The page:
In these simple acts, we can build a new Kenya

A Kenyan man painted in national flag colours arrives at the Kasarani Stadium in Nairobi on December 12, 2013, during Kenya's celebrations marking 50 years of independence from colonial rule. PHOTO | AFP

What you need to know:

  • The Building Bridges Initiative was born from a simple but complex handshake.

  • While the physical act was minimal, it was fraught with a complex history. It was about taking risks for the greater good.

As the saying goes, the Building Bridges Initiative is exactly what it says on the tin.

This initiative was born from building bridges, from a president to his opponent, from a leadership to the people, and the report demonstrates that the people want less division and more unity in our nation.


This process, eighteen months in total, even though it is far from ending, has been a cathartic soul-searching period for the people who contributed their thoughts and recommendations.

It has given many of us the opportunity to think long and hard about what is best for our future, a national future.

One of the most important parts of the BBI report but perhaps one of the least spoken about is about the “lack of a national ethos”.

Like many post-colonial nations, Kenya, in the early years defined itself largely by what it was not, rather than what it was. It was no longer ruled by a foreign colonial power whose interests were in many instances diametrically opposed to those of the indigenous population.

Our first leaders were all national liberation heroes, and this set the tone for the early years. Our cracks and divisions were papered over when we had a common enemy but when that faded into the rear mirror, they came to the fore again.


In recent decades the tribal nature of politics in Kenya has led to many unsavoury and bloody moments.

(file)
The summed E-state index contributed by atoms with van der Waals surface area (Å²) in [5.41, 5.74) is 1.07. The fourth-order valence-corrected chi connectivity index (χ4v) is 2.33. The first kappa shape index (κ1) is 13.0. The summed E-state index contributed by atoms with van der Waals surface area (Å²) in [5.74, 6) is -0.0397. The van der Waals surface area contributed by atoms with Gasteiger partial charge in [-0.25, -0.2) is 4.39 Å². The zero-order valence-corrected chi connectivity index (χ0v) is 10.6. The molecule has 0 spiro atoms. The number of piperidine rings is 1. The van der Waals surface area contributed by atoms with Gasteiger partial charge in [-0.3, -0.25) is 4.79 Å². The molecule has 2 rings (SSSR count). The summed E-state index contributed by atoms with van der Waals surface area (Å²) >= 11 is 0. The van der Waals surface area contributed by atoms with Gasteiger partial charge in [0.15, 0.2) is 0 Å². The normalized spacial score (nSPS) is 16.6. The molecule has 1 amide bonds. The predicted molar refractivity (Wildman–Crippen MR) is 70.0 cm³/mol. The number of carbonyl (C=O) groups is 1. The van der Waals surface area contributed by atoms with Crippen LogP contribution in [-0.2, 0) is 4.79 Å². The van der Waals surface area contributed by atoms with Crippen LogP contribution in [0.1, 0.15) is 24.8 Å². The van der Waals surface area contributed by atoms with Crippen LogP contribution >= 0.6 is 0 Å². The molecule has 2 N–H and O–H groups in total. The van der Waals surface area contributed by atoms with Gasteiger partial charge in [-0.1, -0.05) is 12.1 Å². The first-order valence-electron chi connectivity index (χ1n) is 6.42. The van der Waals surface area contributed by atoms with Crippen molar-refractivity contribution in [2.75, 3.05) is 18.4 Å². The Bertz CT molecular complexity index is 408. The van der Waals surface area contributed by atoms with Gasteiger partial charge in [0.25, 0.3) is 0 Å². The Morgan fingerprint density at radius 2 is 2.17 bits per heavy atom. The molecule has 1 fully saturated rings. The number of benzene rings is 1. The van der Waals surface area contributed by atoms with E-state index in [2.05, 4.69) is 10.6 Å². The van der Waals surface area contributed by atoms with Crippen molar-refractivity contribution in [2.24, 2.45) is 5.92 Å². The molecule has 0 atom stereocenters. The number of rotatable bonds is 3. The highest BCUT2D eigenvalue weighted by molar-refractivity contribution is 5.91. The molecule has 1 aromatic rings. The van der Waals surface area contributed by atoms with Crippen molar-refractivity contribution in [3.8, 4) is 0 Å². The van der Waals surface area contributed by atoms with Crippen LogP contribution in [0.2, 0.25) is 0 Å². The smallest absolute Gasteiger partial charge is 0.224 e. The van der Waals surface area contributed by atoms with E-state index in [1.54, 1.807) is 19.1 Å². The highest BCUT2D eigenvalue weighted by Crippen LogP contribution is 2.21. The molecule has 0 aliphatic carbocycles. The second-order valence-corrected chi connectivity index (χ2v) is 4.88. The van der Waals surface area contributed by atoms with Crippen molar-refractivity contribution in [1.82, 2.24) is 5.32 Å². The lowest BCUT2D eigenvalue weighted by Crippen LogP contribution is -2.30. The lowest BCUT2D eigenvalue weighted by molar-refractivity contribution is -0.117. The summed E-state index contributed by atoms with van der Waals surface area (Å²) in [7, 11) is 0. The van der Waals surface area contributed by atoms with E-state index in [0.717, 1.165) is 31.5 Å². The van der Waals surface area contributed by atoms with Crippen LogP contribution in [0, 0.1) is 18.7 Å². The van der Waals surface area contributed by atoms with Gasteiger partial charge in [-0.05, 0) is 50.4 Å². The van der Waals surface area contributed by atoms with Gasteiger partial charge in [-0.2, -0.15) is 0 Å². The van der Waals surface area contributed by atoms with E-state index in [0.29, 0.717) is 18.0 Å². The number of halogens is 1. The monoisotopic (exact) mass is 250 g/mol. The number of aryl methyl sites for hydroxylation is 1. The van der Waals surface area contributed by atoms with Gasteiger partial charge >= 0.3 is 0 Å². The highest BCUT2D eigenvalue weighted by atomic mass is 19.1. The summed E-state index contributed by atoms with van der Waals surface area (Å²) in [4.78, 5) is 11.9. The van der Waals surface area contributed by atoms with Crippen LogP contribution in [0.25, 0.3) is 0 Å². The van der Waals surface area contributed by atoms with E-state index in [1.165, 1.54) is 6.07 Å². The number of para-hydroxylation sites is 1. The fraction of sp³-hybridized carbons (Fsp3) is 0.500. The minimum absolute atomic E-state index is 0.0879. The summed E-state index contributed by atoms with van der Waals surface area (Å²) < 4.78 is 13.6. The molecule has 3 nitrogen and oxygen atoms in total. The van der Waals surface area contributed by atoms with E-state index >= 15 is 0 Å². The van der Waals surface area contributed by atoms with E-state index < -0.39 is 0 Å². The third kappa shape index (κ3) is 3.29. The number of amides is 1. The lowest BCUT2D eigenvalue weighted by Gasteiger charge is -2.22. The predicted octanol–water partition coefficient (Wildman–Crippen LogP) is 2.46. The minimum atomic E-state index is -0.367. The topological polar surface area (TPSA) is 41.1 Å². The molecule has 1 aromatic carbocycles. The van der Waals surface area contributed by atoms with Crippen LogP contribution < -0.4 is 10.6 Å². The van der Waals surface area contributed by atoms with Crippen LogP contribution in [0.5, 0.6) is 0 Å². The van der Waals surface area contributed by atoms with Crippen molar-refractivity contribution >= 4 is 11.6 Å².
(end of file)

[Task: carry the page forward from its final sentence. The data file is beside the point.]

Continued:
According to the report, many of those the taskforce spoke to said that there was a major disconnect “from our pre-colonial societies, and a sense that together, as African peoples, we are not the equal of others from distant lands. Kenyans yearn for a national ethos of cultural pride, one that allows us to reconcile our traditions with the new and dynamically changing world around us.”

This displays a society that remains unsure of itself.

However, the antidote to this malaise comes directly from the people in a bottom-up process, whereby the family and community are imbued with a new sense of unity and a pride in feeling and being Kenyan.


To turn such a diverse and multicultural nation into one unit can take some time, and the authors of the report talk about one hundred years.

The bottom line is that the length of time and the difficulty or ease in unifying our nation is up to us.

The report mentions some nice initiatives, like commissioning an Official History of Kenya, to document, protect, and promote ancient and historical monuments of national importance, and to replace Boxing Day on 26th December with a National Culture Day for celebrating culture and learning about other Kenyans’ cultures.

Nevertheless, no one can force anyone to feel or be anything they don’t want to do or be.


Only we the people, by building bridges to other Kenyan cultures and tribes can build unity. By standing in each other’s shoes, learning each other’s languages, history and challenges, we can foster a deeper understanding of our fellow countrymen and women.

Kenya is likened to a choir where we all sing different notes and vocal ranges, but together we can either make beautiful music or a dreadful din.

For too long it has been the latter, but now, perhaps for the first time in our history, we have the chance and the tools to be the former.

We need to place the creation of a national ethos as the foundation of not just a new society, but a new nation.

No divided nation has ever survived, let along thrived and flourished.


Yet if we continue to live as separate, one community from the other, everything will be seen in a competitive light, pitching one tribe or region against another, and little will be achieved for the good of all.

We all see some of our pettier politicians using the tribal and ethnic card to gain support or attention. Too many thrive on our divisions, and we all suffer as a result.

The Building Bridges Initiative was born from a simple but complex handshake. While the physical act was minimal, it was fraught with a complex history. It was about taking risks for the greater good.


When President Kenyatta reached out and shook the hand of Raila Odinga and drew him in, it started a chain reaction that will see Kenya built anew.

With this example, the people can follow in mind and deed, and in these simple acts we will build a new Republic of Kenya.

Sammy Kwinga is a Nairobi-based political scientist.